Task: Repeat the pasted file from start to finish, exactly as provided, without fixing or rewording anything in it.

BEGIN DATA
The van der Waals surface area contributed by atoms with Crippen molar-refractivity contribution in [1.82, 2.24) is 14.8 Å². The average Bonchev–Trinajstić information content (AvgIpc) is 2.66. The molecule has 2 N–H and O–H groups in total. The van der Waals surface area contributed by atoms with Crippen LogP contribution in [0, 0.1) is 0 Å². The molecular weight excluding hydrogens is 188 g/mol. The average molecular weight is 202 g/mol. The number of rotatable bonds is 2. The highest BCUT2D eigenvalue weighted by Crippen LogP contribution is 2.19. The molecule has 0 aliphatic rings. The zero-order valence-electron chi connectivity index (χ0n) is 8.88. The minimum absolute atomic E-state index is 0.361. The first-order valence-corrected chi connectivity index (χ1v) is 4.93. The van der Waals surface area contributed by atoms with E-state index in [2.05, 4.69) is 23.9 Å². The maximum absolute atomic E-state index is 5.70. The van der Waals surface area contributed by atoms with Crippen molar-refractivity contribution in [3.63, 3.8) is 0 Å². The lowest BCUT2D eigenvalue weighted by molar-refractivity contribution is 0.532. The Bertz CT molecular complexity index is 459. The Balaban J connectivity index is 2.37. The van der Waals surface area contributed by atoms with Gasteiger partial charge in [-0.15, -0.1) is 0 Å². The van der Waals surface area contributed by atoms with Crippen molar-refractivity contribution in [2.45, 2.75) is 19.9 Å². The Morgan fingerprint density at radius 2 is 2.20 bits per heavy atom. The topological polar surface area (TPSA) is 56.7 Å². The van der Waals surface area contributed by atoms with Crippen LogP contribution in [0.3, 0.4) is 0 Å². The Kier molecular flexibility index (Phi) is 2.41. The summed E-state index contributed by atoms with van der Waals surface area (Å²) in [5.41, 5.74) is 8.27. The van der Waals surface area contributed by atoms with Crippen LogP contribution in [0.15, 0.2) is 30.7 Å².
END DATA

The van der Waals surface area contributed by atoms with Crippen molar-refractivity contribution in [1.82, 2.24) is 14.8 Å². The average Bonchev–Trinajstić information content (AvgIpc) is 2.66. The molecule has 2 N–H and O–H groups in total. The van der Waals surface area contributed by atoms with Crippen LogP contribution in [0, 0.1) is 0 Å². The molecular weight excluding hydrogens is 188 g/mol. The average molecular weight is 202 g/mol. The number of rotatable bonds is 2. The highest BCUT2D eigenvalue weighted by Crippen LogP contribution is 2.19. The molecule has 0 aliphatic rings. The zero-order valence-electron chi connectivity index (χ0n) is 8.88. The minimum absolute atomic E-state index is 0.361. The first-order valence-corrected chi connectivity index (χ1v) is 4.93. The van der Waals surface area contributed by atoms with E-state index in [2.05, 4.69) is 23.9 Å². The maximum absolute atomic E-state index is 5.70. The van der Waals surface area contributed by atoms with Crippen molar-refractivity contribution in [3.63, 3.8) is 0 Å². The lowest BCUT2D eigenvalue weighted by molar-refractivity contribution is 0.532. The Bertz CT molecular complexity index is 459. The Balaban J connectivity index is 2.37. The van der Waals surface area contributed by atoms with Gasteiger partial charge in [-0.15, -0.1) is 0 Å². The van der Waals surface area contributed by atoms with Crippen molar-refractivity contribution in [2.45, 2.75) is 19.9 Å². The Morgan fingerprint density at radius 2 is 2.20 bits per heavy atom. The topological polar surface area (TPSA) is 56.7 Å². The van der Waals surface area contributed by atoms with Crippen LogP contribution in [0.3, 0.4) is 0 Å². The Kier molecular flexibility index (Phi) is 2.41. The summed E-state index contributed by atoms with van der Waals surface area (Å²) in [5.41, 5.74) is 8.27. The van der Waals surface area contributed by atoms with Crippen LogP contribution in [0.15, 0.2) is 30.7 Å².